Mr. Farmer thanks Dr. King on behalf of the Riverside Church for being their guest speaker. He tells Dr. King of the positive reaction that he received on his sermon.

Letter from James H. Bowman to Rev. Andrew J. Young

James H. Bowman writes to Rev. Young requesting for Mr. Ralph Henry to be stationed by SCLC on the near west side of Chicago.

Letter from James McLaurin to MLK and Andrew Young

James McLaurin asks Dr. King to spend part of a day with the students and faculty at Garrett. The topic that they want Dr. King to speak about is the seminary's role in the Civil Rights Movement.

Letter from Joan Daves to MLK

Joan Daves, Literary Agent to Dr. King, addresses the correspondence, to Dr. King. The letter includes photostats of reviews for Dr. King's last book, "Where Do We Go From Here: Chaos or Community?" The Chicago Tribune, New York Times Daily and Washington Star are just a couple of the newspapers that published reviews for the book.

Letter from John A. McDermott to Chicago Daily News

John McDermott anticipates discrimination in housing and job opportunities as a result of a proposed federal project for a nuclear power plant in Illinois. Ideally, The Weston Project should create equal opportunities for both black and white Americans. McDermott expresses concern considering the current conditions of racial injustice that exists in Illinois.

Letter from John and Enid Howarth to Friends Soliciting Financial Support

Mr. and Mrs. Howarth of New Mexico express their disapproval of violence against Negroes in the South and request donations for a Fourth of July celebration in support of SCLC, SNCC and other civil rights groups.

Letter from John Conyers to MLK

John Conyers, Congressman-Elect for the first district of Michigan, writes Dr. King seeking advice and endorsement for his campaign.

Letter from John H. Telfer to MLK

Mr. Telfer, a 6th grade teacher, offers his sincerest gratitude for Dr. King and his efforts to eradicate injustice. He includes an additional thanks to Reverend Fred Shuttlesworth, a fellow civil rights leader.

Letter from John T. Walker to MLK

On behalf of the Washington Cathedral. John Walker extends an invitation for Dr. King to preach at the Cathedral and articulate the true premise of the Poor People's Campaign to their congregation. Walker believes that Dr. King's physical presence will help eliminate doubts that this civil disobedience campaign will turn to violence. Dr. King is would eventually preach the final sermon of his life on March 31 at the Washington Cathedral under the subject "Remaining Awake Through a Great Revolution."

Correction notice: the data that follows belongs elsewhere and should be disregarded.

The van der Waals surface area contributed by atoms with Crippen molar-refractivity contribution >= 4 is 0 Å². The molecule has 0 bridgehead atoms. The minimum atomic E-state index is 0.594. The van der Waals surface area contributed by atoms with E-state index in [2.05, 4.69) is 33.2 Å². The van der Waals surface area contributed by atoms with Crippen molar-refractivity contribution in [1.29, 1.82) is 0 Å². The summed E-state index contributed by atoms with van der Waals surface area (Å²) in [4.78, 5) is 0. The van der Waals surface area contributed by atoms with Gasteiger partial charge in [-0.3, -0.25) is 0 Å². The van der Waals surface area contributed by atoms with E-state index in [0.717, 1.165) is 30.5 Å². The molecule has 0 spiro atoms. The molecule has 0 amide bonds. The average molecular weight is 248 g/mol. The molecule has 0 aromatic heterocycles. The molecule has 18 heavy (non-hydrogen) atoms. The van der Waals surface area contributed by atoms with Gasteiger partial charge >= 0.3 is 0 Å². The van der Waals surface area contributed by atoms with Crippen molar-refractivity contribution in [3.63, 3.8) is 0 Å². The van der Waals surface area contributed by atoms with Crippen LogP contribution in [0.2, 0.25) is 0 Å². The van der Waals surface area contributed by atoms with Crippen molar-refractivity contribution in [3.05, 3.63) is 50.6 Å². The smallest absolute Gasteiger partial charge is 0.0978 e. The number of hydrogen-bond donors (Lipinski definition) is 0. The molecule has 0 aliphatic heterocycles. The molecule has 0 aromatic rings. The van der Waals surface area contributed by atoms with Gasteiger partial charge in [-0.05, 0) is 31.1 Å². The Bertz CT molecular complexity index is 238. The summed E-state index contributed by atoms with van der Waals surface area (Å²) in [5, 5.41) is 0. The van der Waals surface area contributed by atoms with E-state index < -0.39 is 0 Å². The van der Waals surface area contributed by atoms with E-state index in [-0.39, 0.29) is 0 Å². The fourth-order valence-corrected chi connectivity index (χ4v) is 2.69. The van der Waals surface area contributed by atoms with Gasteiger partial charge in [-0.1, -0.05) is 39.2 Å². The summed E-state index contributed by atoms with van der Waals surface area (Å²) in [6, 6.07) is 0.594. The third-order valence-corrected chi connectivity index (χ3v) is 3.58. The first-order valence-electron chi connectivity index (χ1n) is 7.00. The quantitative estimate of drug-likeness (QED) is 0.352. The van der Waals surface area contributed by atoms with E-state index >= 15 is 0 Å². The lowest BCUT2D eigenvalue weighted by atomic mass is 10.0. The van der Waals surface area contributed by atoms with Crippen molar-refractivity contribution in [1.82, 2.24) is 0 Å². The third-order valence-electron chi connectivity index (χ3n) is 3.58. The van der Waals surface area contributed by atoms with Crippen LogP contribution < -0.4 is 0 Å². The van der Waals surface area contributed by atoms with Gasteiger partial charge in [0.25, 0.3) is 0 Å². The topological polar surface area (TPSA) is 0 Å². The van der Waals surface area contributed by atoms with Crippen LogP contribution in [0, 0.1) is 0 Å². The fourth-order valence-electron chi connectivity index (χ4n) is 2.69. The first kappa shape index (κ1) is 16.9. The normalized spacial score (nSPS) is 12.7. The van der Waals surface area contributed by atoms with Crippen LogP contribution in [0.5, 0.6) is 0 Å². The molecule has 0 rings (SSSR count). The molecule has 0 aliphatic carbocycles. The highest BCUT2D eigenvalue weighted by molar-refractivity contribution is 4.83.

Letter from Josephine Baker to MLK

Josephine Baker offers support and encouragement to Dr. King in the civil rights campaign and asserts "without unity there cannot be a solid victory."

Letter from Juanita to MLK

Juanita offers praise and gratitude to Dr. King for his assistance regarding some imprisoned associates. Juanita also offers her prayers to Dr. King.

Letter from Julian Bond to MLK

Julian Bond, a member of the Georgia House of Representatives, shares a quotation from W.E.B. DuBois' "The Souls of Black Folk." The excerpt is consistent with Dr. King's view on the importance of "keeping white allies in the civil rights movement."

Letter from Kathy Boudin to MLK

Conference Coordinator Kathy Boudin invites Dr. King to participate in a three-day conference held by the students of Bryn Mawr and Haverford Colleges.

Letter from L. Alexander Harper and Charles E. Cobb to Edith M. Lerrigo

Edith Lerrigo writes with concern regarding the support of the "Crisis and Commitment" call by several civil rights leaders. Lerrigo endorses Dr. King's decision to refuse his signatory on the document supporting the call, stating that this act "should have been sufficient to give pause to groups like the YWCA before jumping on the moderate bandwagon."